Of course infrastructure speed is not the only factor. Even though I am a happy customer of BT Infinity, which often runs at 74mbs down and 14 mbs up, I still get frustrated with the slow response times caused by advertising or security bloatware or by clogged websites in areas which do not enjoy fibre access. I am not at all surprised by the evidence that customers who wait more than 7 seconds are more likely to abandon transactions than complete them. I also note that players concerned about customer experience increasingly test this over all the access channels likely to be used by their target audiences, including over the slow and unreliable services common in parts of Africa – as well as rather too many parts of the UK.
Meanwhile, I am lucky enough not to have to be paranoid about price. Instead I worry about resilience and quality of service, particularly response to problems. I therefore aim to dual source all services on which I am critically reliant. That is why I regarded Local Loop Unbundling (alias the regulated resale of a monopoly services) as a dangerous step backwards from competition in providing local loops. That said, I have yet to have dealings with an Openreach engineer whose competance I did not respect – unlike the landline competitor I used for standby before switching to a mix of Sky and Mobile.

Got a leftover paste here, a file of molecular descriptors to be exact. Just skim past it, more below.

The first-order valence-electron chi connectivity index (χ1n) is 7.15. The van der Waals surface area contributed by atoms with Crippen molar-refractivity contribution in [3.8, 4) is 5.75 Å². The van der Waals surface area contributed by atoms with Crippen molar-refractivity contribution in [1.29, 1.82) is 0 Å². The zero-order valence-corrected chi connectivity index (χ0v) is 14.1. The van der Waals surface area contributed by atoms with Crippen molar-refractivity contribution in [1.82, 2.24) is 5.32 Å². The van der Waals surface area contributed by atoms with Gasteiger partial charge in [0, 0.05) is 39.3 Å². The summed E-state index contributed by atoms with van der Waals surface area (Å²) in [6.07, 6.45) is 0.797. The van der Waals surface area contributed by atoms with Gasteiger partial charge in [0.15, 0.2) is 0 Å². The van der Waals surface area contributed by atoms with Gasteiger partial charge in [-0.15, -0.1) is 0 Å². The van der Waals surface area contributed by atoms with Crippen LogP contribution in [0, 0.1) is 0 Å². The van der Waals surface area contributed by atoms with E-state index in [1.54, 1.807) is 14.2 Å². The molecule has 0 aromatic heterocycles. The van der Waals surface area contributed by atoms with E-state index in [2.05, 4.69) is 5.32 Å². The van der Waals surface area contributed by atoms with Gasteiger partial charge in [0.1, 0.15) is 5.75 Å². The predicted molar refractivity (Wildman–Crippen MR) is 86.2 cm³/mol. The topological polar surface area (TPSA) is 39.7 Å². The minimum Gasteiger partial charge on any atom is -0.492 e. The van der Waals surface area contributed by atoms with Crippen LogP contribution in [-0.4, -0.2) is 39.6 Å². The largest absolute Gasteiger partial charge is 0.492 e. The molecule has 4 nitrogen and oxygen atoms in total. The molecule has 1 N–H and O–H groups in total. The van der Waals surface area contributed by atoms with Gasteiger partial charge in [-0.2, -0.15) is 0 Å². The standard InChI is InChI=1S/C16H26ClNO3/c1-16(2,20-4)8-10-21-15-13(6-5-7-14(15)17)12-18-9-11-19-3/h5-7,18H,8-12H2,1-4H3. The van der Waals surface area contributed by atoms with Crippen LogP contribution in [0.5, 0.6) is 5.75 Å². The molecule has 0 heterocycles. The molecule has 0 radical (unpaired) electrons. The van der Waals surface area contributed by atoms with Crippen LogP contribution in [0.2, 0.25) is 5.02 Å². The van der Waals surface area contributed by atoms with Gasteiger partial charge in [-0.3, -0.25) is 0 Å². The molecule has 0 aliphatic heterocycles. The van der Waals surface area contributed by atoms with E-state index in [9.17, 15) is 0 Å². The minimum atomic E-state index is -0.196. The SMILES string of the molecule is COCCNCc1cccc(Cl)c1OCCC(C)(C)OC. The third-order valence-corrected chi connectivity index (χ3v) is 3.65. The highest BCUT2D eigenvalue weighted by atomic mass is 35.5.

There was a lot more meat at the Parliament and the Internet Conference but my conclusion is that we have a long way to go before we have a coherant policy framework for ensuring that the UK communications infrastucture is fit for the needs of the 21st Century. More-over, some of the current complacency over the progress to date and that likely over the year or so sticks in my craw . If we are serious about economic recovery and social inclusion we need to see services as good my BT Infinity connection (74 mbps down and 14 mbps up) available to 99% of the population, via competing fixed and mobile services to which local access cannot be removed by the same lightning strike or JCB operator.
But servies like BT Infinity are being overtaken around the world, as well as in the UK, as equipment costs plummet. By the time I am in my dotage, surrounded by 24 by 7 telemedicine and telecare monitors and devices, I will need at least as much “personal bandwidth” as the teenagers of today – operating smart phones and gaming equipment at the same time as watching TV and doing homework.